Six years after the Islamic State’s genocidal rampage across northern Iraq, circumstances for traumatized religious and ethnic minorities remain dire. Thousands remain displaced, unable or unwilling to return to their homes in Nineveh province amid ongoing security challenges and other barriers to their safe return. Meanwhile, new sources of instability in Iraq—including the coronavirus pandemic, a financial crisis, and renewed threats of an ISIS resurgence—have highlighted the fragility of any improved stability in minority-rich areas, as well as the need for ongoing and intensive efforts to facilitate the sustainable return of all displaced communities.

On June 30, USIP hosted Assistant Secretary Robert A. Destro from the U.S. State Department’s Bureau of Democracy, Human Rights, and Labor (DRL), as well as a panel of experts, for a discussion on the current reality for Iraqi religious and ethnic minorities, the international response in the aftermath of ISIS’s military defeat, and the impact of the ongoing coronavirus pandemic, the new Iraqi government, and potential early elections. The event also featured analysis from USIP based on its Conflict and Stabilization Monitoring Framework.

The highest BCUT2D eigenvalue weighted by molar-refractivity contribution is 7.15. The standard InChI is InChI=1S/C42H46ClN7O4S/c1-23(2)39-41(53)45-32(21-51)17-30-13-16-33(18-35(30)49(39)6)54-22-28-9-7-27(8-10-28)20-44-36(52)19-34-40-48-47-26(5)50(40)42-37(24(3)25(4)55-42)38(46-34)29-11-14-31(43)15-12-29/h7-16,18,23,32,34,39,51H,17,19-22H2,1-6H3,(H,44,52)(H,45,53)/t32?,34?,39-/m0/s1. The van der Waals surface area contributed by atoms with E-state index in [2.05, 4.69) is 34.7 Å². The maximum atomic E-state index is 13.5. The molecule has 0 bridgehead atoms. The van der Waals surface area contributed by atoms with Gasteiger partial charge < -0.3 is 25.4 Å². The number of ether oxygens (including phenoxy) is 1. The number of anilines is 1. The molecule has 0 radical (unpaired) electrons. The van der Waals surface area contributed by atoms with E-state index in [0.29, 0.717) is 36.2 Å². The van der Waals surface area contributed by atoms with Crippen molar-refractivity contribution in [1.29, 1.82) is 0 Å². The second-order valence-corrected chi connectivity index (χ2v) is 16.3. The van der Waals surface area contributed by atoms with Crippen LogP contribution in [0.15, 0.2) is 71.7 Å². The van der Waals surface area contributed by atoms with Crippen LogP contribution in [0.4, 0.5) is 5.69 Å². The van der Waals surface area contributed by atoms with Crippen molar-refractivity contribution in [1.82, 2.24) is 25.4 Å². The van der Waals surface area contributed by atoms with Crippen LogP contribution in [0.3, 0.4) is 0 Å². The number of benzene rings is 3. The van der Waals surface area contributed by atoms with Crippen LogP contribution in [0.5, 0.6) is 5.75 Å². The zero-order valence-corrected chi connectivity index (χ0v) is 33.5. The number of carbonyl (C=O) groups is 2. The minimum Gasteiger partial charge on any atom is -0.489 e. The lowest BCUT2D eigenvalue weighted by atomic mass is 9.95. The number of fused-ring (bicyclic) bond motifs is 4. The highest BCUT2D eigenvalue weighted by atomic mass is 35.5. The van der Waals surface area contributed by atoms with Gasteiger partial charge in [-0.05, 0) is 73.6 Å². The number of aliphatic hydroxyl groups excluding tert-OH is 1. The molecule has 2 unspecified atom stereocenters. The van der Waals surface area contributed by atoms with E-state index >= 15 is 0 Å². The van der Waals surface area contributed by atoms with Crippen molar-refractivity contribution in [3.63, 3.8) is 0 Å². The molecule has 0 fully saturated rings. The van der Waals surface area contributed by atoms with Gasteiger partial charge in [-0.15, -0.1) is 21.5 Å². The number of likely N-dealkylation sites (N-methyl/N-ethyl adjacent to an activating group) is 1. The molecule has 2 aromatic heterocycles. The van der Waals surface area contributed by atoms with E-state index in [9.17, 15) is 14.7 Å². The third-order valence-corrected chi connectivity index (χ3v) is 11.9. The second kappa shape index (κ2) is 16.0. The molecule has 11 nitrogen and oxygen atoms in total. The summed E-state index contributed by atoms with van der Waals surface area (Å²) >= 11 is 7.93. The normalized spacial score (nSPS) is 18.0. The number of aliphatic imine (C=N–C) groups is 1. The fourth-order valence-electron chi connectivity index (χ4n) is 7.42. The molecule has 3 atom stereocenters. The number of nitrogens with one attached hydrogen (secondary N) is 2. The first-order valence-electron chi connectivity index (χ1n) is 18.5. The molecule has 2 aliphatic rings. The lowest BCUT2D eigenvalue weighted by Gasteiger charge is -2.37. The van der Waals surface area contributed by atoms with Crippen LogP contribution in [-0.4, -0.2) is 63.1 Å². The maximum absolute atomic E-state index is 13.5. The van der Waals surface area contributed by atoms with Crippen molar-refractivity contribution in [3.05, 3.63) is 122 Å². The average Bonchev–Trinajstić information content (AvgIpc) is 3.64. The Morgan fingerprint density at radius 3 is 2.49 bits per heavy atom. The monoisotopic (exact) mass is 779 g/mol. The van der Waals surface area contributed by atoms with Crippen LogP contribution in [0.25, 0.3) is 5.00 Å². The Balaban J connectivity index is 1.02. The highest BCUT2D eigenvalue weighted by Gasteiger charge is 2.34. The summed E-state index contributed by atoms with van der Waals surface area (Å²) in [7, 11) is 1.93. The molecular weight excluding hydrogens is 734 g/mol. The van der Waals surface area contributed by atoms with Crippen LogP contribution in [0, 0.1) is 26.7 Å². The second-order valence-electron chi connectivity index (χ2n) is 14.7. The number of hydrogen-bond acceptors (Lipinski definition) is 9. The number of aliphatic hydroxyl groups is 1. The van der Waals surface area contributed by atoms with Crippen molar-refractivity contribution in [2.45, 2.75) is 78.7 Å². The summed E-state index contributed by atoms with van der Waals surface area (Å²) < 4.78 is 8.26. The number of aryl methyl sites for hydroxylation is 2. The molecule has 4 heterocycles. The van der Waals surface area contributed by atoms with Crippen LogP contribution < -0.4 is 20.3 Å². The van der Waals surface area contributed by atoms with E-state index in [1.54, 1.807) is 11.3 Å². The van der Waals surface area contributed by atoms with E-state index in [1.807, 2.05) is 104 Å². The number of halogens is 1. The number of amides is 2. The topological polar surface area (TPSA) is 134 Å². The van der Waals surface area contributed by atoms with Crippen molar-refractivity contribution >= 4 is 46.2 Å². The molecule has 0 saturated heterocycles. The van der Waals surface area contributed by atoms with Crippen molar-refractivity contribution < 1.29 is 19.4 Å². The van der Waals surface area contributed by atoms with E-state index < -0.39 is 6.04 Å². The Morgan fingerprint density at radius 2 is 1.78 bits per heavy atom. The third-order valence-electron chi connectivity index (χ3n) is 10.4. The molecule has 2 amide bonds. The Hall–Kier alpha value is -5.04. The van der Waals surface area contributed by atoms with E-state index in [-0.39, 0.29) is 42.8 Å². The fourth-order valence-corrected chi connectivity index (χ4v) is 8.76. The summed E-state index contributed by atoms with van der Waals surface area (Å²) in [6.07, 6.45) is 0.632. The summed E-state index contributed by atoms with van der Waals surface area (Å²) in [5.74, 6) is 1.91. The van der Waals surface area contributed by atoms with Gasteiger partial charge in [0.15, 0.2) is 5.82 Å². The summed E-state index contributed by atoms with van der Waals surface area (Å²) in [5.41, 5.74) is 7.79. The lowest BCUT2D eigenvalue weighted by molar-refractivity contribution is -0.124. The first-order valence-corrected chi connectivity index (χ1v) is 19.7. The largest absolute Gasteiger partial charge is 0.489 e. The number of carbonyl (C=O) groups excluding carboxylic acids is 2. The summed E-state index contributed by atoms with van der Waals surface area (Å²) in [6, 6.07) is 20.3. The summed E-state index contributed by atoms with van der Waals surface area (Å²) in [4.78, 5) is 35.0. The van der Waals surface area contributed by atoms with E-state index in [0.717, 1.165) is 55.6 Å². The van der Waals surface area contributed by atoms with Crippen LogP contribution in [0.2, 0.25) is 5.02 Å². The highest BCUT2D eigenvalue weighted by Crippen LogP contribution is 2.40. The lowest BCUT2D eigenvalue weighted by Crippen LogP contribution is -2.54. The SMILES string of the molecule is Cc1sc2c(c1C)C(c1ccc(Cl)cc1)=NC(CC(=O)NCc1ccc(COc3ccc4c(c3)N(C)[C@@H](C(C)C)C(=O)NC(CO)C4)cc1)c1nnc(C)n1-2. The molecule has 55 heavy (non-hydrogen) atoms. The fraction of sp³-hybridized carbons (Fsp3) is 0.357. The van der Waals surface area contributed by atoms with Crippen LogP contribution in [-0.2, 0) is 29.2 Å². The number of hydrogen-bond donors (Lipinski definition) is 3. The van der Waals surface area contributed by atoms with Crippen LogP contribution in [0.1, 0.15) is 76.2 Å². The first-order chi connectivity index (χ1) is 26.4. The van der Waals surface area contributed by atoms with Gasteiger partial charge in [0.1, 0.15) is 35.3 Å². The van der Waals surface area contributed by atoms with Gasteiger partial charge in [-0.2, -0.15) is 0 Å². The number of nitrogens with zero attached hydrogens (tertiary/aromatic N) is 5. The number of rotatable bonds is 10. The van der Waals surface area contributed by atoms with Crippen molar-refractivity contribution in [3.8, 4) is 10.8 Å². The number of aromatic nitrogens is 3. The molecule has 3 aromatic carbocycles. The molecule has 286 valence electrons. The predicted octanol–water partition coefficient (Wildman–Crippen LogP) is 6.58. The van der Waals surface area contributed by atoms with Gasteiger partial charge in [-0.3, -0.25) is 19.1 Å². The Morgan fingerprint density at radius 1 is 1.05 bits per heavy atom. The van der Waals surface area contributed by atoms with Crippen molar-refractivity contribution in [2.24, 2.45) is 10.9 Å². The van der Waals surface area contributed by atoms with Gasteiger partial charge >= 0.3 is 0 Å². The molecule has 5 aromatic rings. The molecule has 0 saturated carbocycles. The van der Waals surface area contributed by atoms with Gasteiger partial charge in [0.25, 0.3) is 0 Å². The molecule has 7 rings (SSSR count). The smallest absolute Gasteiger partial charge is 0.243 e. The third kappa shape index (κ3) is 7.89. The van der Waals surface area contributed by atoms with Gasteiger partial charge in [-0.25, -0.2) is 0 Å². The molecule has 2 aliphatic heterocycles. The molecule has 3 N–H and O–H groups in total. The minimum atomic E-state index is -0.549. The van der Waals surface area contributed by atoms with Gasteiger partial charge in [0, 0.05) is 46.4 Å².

Speakers

Nancy Lindborg, opening remarks
President & CEO, United States Institute of Peace

Robert A. Destro, keynote speaker
Assistant Secretary for the U.S. State Department Bureau of Democracy, Human Rights, and Labor 

William Warda
Member of the General Assembly and External Relations Committee, Alliance of Iraqi Minorities; and 
Director of Public Relations, Hammurabi Human Rights Organization

Susan Aref
Director and Founder, Women Empowerment Organization

Osama Gharizi
Iraq Senior Program Advisor, United States Institute of Peace

Lee Tucker, moderator 
Senior Program Officer, Middle East, United States Institute of Peace 

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